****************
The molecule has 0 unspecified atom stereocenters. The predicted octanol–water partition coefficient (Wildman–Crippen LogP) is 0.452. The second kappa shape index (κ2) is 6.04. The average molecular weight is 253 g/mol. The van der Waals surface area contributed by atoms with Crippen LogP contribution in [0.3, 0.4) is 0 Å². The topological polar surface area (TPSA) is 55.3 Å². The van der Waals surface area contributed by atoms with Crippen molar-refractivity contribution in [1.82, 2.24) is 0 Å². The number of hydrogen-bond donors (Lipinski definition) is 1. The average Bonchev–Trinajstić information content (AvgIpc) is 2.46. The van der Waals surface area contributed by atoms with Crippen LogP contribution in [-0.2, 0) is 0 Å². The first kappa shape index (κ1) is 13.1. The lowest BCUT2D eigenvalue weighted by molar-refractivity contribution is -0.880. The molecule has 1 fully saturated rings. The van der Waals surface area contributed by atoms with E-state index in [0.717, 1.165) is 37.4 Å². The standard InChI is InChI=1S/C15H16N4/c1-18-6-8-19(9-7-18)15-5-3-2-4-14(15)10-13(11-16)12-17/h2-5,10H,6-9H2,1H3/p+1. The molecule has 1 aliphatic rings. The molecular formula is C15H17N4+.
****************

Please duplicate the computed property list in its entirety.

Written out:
The molecule has 0 unspecified atom stereocenters. The predicted octanol–water partition coefficient (Wildman–Crippen LogP) is 0.452. The second kappa shape index (κ2) is 6.04. The average molecular weight is 253 g/mol. The van der Waals surface area contributed by atoms with Crippen LogP contribution in [0.3, 0.4) is 0 Å². The topological polar surface area (TPSA) is 55.3 Å². The van der Waals surface area contributed by atoms with Crippen molar-refractivity contribution in [1.82, 2.24) is 0 Å². The number of hydrogen-bond donors (Lipinski definition) is 1. The average Bonchev–Trinajstić information content (AvgIpc) is 2.46. The van der Waals surface area contributed by atoms with Crippen LogP contribution in [-0.2, 0) is 0 Å². The first kappa shape index (κ1) is 13.1. The lowest BCUT2D eigenvalue weighted by molar-refractivity contribution is -0.880. The molecule has 1 fully saturated rings. The van der Waals surface area contributed by atoms with E-state index in [0.717, 1.165) is 37.4 Å². The standard InChI is InChI=1S/C15H16N4/c1-18-6-8-19(9-7-18)15-5-3-2-4-14(15)10-13(11-16)12-17/h2-5,10H,6-9H2,1H3/p+1. The molecule has 1 aliphatic rings. The molecular formula is C15H17N4+.